The results of this study can not be generalised because it was not carried out on a random sample of hospitals and users. But the information on fees appears to be reliable because the average fee per patient calculated from annual reports and financial statements is similar to the median fee estimated through interviews. Our results show wide differences among hospitals; these differences do not seem to reflect social and economic differences of users, except perhaps for hospital E in Kampala, nor differences in terms of offered services. Our results also suggest that the level and structure of user fees may affect access and use of services, as shown by other studies [1, 5–11].
User fees are generally considered an unfair mechanism of financing for health services; they represent a barrier to access for the poor and the powerless, and they discriminate the sickest . Even more so when they are not predictable by the users as in the majority of the hospitals we surveyed. Combined with the unpredictability of illness, user fees expose people to the risk of severe economic crisis from which it may prove difficult to emerge [13, 14]. Exemption mechanisms are unlikely to soften these negative effects of user fees . For these reasons, user fees interfere with the mission of the UCMB, which is to serve the entire population but in particular the most vulnerable groups.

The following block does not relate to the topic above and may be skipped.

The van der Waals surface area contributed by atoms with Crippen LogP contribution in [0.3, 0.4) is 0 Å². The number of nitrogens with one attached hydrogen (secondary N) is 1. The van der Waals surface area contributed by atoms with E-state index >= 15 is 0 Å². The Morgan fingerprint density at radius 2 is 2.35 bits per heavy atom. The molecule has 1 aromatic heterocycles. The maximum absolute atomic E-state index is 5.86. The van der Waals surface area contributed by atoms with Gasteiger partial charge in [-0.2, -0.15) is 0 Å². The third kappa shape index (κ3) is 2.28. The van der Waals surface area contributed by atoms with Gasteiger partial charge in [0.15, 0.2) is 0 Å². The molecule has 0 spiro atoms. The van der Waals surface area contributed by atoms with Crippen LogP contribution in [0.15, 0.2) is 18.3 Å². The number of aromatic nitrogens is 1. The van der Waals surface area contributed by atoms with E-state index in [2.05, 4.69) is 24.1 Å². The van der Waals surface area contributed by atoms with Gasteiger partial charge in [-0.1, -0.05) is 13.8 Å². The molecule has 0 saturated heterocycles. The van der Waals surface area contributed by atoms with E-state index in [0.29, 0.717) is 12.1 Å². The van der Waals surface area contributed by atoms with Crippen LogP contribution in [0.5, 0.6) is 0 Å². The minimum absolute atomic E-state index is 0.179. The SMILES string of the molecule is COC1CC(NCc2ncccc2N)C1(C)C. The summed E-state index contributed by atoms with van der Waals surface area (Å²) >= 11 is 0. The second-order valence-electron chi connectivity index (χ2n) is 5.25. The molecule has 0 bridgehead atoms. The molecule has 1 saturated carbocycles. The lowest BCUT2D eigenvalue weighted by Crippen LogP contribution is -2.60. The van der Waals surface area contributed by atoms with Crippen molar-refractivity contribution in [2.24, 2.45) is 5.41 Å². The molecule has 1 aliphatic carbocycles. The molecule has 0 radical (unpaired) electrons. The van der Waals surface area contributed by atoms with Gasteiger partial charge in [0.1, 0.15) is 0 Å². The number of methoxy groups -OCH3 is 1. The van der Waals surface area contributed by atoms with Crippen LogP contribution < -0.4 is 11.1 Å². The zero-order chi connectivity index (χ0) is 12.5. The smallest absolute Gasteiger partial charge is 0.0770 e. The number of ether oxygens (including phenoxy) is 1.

But user fees represented a large proportion of hospital revenues in five of the surveyed hospitals. More equitable systems of health services financing, such as social health insurance and progressive tax contributions, must be designed but are far from being implemented in sub-Saharan Africa . External aid could play an important role but its amount and regularity can not be anticipated. Government subsidies are low and unlikely to increase dramatically; they would not compensate for reduced revenue from user fees. A reduction of the already low hospital expenditure is also unlikely, although an improvement in efficiency may lead to better services provided at the same cost. As regrettable as it may sound, user fees are likely to remain an important factor for the sustainability of PNFP hospitals in Uganda and other countries in sub-Saharan Africa for many years.